International Tandem Rally 2016
Saturday 28th. May. - Saturday 4th.June
RCN de Flaasbloem
The event was held at the Campsite “de Flaasbloem”, about 3 km. from the village of Chaam (Pronounced Kaam).which had a number of supermarkets, restaurants, a bakery and lots more for us to explore. A nice camp site in the beautiful area in the south of the province of Noord-Brabant, near the border of Belgium. Close by is the city of Breda.
350 people came from 10 countries, including Australia, Canada, Israel and the USA, riding at least 36 different makes of tandem, making this one of the largest rallies for some time. Apart from one very wet day when a month's average rain fell in 24 hours, the weather was fine and the whole event went with a swing. The event was expertly organised by Anja and Jan Slagt, Jeroen Stoopman and Anne-Marie Hendrikx who get a big thank you from us all.
The Dutch cycle route network uses a numbered node system. Points/nodes (called "knoop punts") along the route are numbered and clearly marked by signs and directions, so in theory all you have to do is to navigate from node to node. Maps are displayed at most nodes. Easy!
Our routes for the week took us out in all directions, including via Zundert where Vincent van Gogh was born and south into Belgium via a bewildering pattern of small enclaves of Belgium-within-Netherlands, and vice versa. The borders between these enclaves in some places run right through the towns, so it's quite possible to park your tandem in Belgium and sit a few metres away sipping your coffee in the Netherlands. All goes back to who owned what bits of land in 1198.
At the Saturday reception at the start Anne-Marie gave a welcome speech in 4 languages using a tandem as a lectern and the local brass band played for us. A useful touch was having pictures up in the big marquee of most couples and families, to make it easy to identify people. Other special features of the week were the popular spin drier provided by Jan and kept under Tony and Janet's awning, the warm welcome we received at the cafe stops (with apple tart of course), the bar (with free beer on some evenings) and the well-attended evening events. We were entertained by: a folk dance group called Tschaveska; a demonstration of clog making by hand; a young designer who spoke on "how to build your own tandem"; a talented caricature artist doing commissions of tandem couples; and, not least, a show by several Dutch manufacturers of their ranges of racing and touring tandems. Tandem building in the Netherlands is alive and well it seems.
As usual one evening was given over to tandem games. There was the new sport of tandem jousting - surely something we will see repeated at future rallies - and some superb demonstrations by skilled parent-and-child crews of how to control a tandem (and a triplet) while going very slowly in an ever-shrinking circle.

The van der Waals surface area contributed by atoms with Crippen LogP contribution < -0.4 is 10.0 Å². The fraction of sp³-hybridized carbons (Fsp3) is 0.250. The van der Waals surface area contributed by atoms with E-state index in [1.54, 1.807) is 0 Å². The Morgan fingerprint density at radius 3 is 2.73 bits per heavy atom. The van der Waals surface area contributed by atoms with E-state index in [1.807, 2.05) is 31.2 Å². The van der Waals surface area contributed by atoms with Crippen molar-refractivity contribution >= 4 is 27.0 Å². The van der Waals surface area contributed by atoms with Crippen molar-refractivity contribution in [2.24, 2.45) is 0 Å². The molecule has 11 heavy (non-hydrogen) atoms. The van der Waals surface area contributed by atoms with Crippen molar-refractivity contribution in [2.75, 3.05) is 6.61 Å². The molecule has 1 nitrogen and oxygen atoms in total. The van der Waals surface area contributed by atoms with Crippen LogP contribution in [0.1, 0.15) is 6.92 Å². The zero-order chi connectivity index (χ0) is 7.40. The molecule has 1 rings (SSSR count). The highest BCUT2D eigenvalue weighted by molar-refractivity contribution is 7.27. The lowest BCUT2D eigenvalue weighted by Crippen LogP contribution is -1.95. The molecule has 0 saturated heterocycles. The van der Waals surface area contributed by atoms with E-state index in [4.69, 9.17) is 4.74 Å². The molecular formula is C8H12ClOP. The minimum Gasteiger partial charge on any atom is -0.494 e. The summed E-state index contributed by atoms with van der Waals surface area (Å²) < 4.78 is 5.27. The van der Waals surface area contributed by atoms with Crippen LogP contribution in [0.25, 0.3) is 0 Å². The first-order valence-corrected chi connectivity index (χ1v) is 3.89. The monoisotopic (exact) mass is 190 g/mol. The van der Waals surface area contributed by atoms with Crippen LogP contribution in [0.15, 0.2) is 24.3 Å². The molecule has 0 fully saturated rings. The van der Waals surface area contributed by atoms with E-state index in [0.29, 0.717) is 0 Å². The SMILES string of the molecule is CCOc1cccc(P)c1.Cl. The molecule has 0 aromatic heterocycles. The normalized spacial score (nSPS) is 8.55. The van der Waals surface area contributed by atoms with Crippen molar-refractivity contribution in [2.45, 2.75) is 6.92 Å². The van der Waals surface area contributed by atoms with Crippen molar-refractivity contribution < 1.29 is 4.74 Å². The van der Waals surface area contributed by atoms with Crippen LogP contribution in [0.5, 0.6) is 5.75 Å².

On the rest day we had an outing to Willemstad, a beautiful old fortified town and harbour in the shape of a seven-pointed star, dating from 1583 and taking its name from the founder William the Silent. Guides showed us around the octagonal church (1607), the first Protestant church in the Netherlands, and the substantial walls and defences.
The final evening for the farewell barbecue was blessed with sunshine. A wandering troubadour sang in Dutch (I think) and English while we ate and reflected on a very pleasant week in the company of old and new friends.
This part of the southern Netherlands is largely given over to farming and horticulture, but we were surprised by the amount of woodland, heath and empty countryside that we rode through in what is one of Europe's most densely populated countries. The church towers, often topped with onion dome spires, are the only real landmarks besides the traditional windmills. One thing that unnerved us when we were cycling slowly in some places was the sight of an elderly Dutch lady in the mirror coming up fast behind. What was the secret of her superior speed over us on something as fast as a tandem? Ah yes, the electric motor. Electric bikes are popular in Holland. On the way back home Jen and I even met a petrol-powered tandem in Vlissingen, fitted with a Sachs 2-stroke engine of about 30cc built into the back wheel.
Generally cycling in the Netherlands is so good, with universal separation of cars and bicycles, clear signposting and priorities at junctions that touring by bike couldn't be easier.
It was a wonderful week in Chaam. Many thanks to everyone who helped make this Rally a great success and one to remember.
On the last night there was the traditional party with entertainment from Troubador Rob singing many old country and western favourites.
If you missed the rally but would like to use the routes they can all be found here.
Location of RCN de Flaasbloem